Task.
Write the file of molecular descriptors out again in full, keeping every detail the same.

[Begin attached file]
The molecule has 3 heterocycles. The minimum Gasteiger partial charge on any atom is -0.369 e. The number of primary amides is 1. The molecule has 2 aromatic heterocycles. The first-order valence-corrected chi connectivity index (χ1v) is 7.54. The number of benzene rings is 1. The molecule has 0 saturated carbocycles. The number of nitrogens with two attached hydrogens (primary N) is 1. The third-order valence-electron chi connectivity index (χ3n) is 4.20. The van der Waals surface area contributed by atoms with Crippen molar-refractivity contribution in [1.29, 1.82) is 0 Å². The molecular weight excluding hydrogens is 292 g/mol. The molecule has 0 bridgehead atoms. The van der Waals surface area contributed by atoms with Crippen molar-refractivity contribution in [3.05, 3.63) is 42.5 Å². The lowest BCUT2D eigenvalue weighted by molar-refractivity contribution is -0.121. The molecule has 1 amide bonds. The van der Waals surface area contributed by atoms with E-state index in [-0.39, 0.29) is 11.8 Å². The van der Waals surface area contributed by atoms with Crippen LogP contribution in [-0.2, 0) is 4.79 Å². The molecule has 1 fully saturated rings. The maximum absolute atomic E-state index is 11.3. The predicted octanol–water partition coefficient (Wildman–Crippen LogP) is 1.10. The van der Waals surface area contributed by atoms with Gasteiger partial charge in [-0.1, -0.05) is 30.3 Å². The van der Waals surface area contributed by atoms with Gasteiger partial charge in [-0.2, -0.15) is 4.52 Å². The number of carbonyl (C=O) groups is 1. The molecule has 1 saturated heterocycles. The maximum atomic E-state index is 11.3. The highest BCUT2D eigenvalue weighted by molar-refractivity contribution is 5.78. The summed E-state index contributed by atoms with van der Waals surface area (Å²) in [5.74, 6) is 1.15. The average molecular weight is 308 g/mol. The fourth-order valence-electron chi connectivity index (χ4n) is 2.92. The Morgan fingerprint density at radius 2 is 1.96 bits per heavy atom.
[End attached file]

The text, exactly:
The molecule has 3 heterocycles. The minimum Gasteiger partial charge on any atom is -0.369 e. The number of primary amides is 1. The molecule has 2 aromatic heterocycles. The first-order valence-corrected chi connectivity index (χ1v) is 7.54. The number of benzene rings is 1. The molecule has 0 saturated carbocycles. The number of nitrogens with two attached hydrogens (primary N) is 1. The third-order valence-electron chi connectivity index (χ3n) is 4.20. The van der Waals surface area contributed by atoms with Crippen molar-refractivity contribution in [1.29, 1.82) is 0 Å². The molecular weight excluding hydrogens is 292 g/mol. The molecule has 0 bridgehead atoms. The van der Waals surface area contributed by atoms with Crippen molar-refractivity contribution in [3.05, 3.63) is 42.5 Å². The lowest BCUT2D eigenvalue weighted by molar-refractivity contribution is -0.121. The molecule has 1 amide bonds. The van der Waals surface area contributed by atoms with E-state index in [-0.39, 0.29) is 11.8 Å². The van der Waals surface area contributed by atoms with Crippen LogP contribution in [-0.2, 0) is 4.79 Å². The molecule has 1 fully saturated rings. The maximum absolute atomic E-state index is 11.3. The predicted octanol–water partition coefficient (Wildman–Crippen LogP) is 1.10. The van der Waals surface area contributed by atoms with Gasteiger partial charge in [-0.1, -0.05) is 30.3 Å². The van der Waals surface area contributed by atoms with Gasteiger partial charge in [-0.2, -0.15) is 4.52 Å². The number of carbonyl (C=O) groups is 1. The molecule has 1 saturated heterocycles. The maximum atomic E-state index is 11.3. The highest BCUT2D eigenvalue weighted by molar-refractivity contribution is 5.78. The summed E-state index contributed by atoms with van der Waals surface area (Å²) in [5.74, 6) is 1.15. The average molecular weight is 308 g/mol. The fourth-order valence-electron chi connectivity index (χ4n) is 2.92. The Morgan fingerprint density at radius 2 is 1.96 bits per heavy atom.